Karl Anthony Towns:
I think the thing that surprises me from watching the footage is that Towns isn’t really that explosive. You don’t see him turning on guys and dunking on them or beating everyone down the floor and dunking. Most of his dunks are uncontested or come off alley-oops where he is 6 inches above the rim.
I have heard an Al Horford comparison, and that appears to me to be a good one, Solid, hard worker, strong, good on both ends. I would add as a possible comparison -- Rasheed Wallace.
One thing I saw that I really liked is that Towns seems to know how to correctly and efficiently perform every aspect of the game (catch, dribble, pass, fake, shoot, footwork). I think his greatest skill is probably his shot blocking. His timing is impeccable; he gets the ball early and he always seems to be in the right spot. Towns can guard on the perimeter, and he can guard down low.
Towns seems to be a bit top heavy, and his leaner lower body is a plus while moving in the open court, but he can be pushed off his spot down low.
I am a big Duke fan, so I have watched Okafor play on TV a lot. Jah will certainly wow you with his size and power. His dunks are often 12-18 inches above the rim and extremely powerful. He is tougher inside on offense and certainly heavier and stronger than Towns. He has explosive spin moves and a whole variety of ways to score. You will not move Okafor off the block on offense or back him under the basket on defense. He is a mammoth man, broad through the shoulders and chest and seems even bigger from the waist to the knees.
Okafor, however, has gaping holes in his game and when double teamed is not a very effective offensive player. Defensively he has the ability to be an average post defender, since he is big and has long arms and won’t get pushed under the basket. But he lacks lateral quickness and does not move his feet well to cut off dribble penetration. (Note here the comparison to Towns -- Towns can be moved around a little due to his lack of lower body bulk, but all of Okafor's bulk slows him down and reduces his lateral quickness).
Okafor is terrible as a pick and roll defender and (worst of all) his effort defensively is awful. On run-out opportunities with a chance for Duke to score, Okafor would often be the 3rd guy down the court for Duke, resulting in some scary dunks in transition. But on defense talented offensive teams could just torch Duke because Duke had two 6’1” guards back on the break and Okafor jogging behind 40 feet behind the fast break. I watched at least 20 Duke games on TV; I never saw Okafor bust his ass back on defense to stop a break or chase a guy down for a block. Never. So that is around 600 minutes of play and he had 0 such efforts. That is embarrassing. Any team that selects Okafor will have to have a long talk with the kid and say, "Look at this defensive footage -- can you possibly explain this? Are you just extremely slow in only one direction, or do you not give a damn about defense?"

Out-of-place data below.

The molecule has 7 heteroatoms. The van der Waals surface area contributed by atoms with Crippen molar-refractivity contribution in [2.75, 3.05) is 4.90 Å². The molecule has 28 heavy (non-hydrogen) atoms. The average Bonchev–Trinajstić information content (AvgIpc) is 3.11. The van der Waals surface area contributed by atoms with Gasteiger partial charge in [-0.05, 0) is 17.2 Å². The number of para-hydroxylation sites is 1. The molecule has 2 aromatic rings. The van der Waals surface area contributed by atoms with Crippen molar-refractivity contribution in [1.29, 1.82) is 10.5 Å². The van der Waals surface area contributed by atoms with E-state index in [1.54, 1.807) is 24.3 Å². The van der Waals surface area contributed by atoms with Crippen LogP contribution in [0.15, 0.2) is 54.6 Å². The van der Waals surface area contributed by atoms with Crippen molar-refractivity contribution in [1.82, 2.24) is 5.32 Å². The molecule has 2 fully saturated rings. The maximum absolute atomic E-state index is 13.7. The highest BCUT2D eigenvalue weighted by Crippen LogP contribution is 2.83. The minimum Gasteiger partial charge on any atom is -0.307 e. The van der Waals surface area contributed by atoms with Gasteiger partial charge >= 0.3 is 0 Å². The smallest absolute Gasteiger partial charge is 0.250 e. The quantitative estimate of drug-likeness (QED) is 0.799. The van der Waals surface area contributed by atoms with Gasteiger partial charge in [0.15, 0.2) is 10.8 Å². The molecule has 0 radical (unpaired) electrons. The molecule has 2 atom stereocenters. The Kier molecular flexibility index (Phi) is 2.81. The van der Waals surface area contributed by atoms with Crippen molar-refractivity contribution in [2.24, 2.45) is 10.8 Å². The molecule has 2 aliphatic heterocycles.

Okafor, however, has a skill set that is very valuable in the NBA regular season – he kills bad teams. If Duke played a bad team, Okafor would go 20-10 or even 20-20 and shoot 80% from the floor. He likes to score, and he does not let up or grow tired of scoring against weaker opponents.
Knowing what I know today, I would take Towns #1. But I am disappointed that his highlights don’t show a guy who is a Dwight Howard type of athlete. But if he can go 18-11 with 2-3 blocks a game and anchor the defense, that is a very valuable guy to have.
I hear rumors that Flip really likes Okafor's upside. He is certainly the far more explosive force, but you would really have to bet on substantial improvement in roughly 60% of the game (defense, defensive transition, free throw shooting would need to go from 50% to 70%). There are certain players that are so raw and strong that you know they have further improvement in them. I don't see Jah, who has been the best player in his class since 3rd grade, as "raw" or with huge upside potential. That said - no one in the world could be less interested in playing defense than Blake Griffin was as a rookie, and he has progressed to the point where he is passable. So, miracles do happen..